The only thing I enjoyed about this book was Jason's friendship with his much more down-to-earth wingman, Jeremy. Despite his comparatively minor role, he has a depth that the other characters in this story lacked. Jeremy holds this book together. He deserves a story of his own.
As I'm in the middle of reading Julie James' Just the Sexiest Man Alive, and seriously not enjoying it so far, it occurs to me that I'm in the middle of a streak of disappointing let downs by favorite authors. The books attached to this post are just a few of the books and novellas I've read recently, all by authors I love enough to consider auto-buys, and all of whose most recent efforts have been (in my not-so-humble opinion) well below their usual standards. I feel like my best girls are phoning it in! Is it just me?
All of this disappointment is contributing to the reading slump I've been suffering. Maybe I need to start over with some new people. What are you reading that excites you? Bonus points for authors I've never tried.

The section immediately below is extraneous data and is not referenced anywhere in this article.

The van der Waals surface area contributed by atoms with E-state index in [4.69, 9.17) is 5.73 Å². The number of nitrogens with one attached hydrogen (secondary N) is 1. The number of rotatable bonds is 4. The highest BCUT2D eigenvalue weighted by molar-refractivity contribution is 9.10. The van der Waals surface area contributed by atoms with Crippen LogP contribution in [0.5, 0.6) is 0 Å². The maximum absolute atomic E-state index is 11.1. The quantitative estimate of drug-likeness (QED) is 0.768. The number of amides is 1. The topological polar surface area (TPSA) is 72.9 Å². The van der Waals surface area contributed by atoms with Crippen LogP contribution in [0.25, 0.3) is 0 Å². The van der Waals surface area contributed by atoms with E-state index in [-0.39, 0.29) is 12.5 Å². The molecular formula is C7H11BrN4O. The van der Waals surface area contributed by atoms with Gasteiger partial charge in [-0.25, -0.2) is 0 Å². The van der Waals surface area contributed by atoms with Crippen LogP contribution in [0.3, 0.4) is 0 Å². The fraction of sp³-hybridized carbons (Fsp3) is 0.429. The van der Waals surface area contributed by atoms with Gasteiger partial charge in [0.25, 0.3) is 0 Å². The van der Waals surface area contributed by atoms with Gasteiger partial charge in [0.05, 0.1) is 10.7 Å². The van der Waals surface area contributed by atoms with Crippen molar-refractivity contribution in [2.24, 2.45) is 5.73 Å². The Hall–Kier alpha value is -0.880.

"Been there. Done that." Then he grinned slyly, unable to resist, and proudly pointed out several other Lakers girls. "And that. Oh, and that and that, too." He winked deviously. "Together."
"And amazingly, combined they total one brain." Jeremy replied dryly.
Jason shook his head regretfully at this.
"Unfortunately, not quite."
Yes, let's portray all cheerleaders as easy and stupid... because that's never been done before.
My Uncle Rob sent this to my boys as a gift. This is the same uncle whose favorite joke revolves around the phrase "Pull my finger." A bit to my dismay, Uncle Rob's brand of humor, including this book, is right up the average preschooler's alley.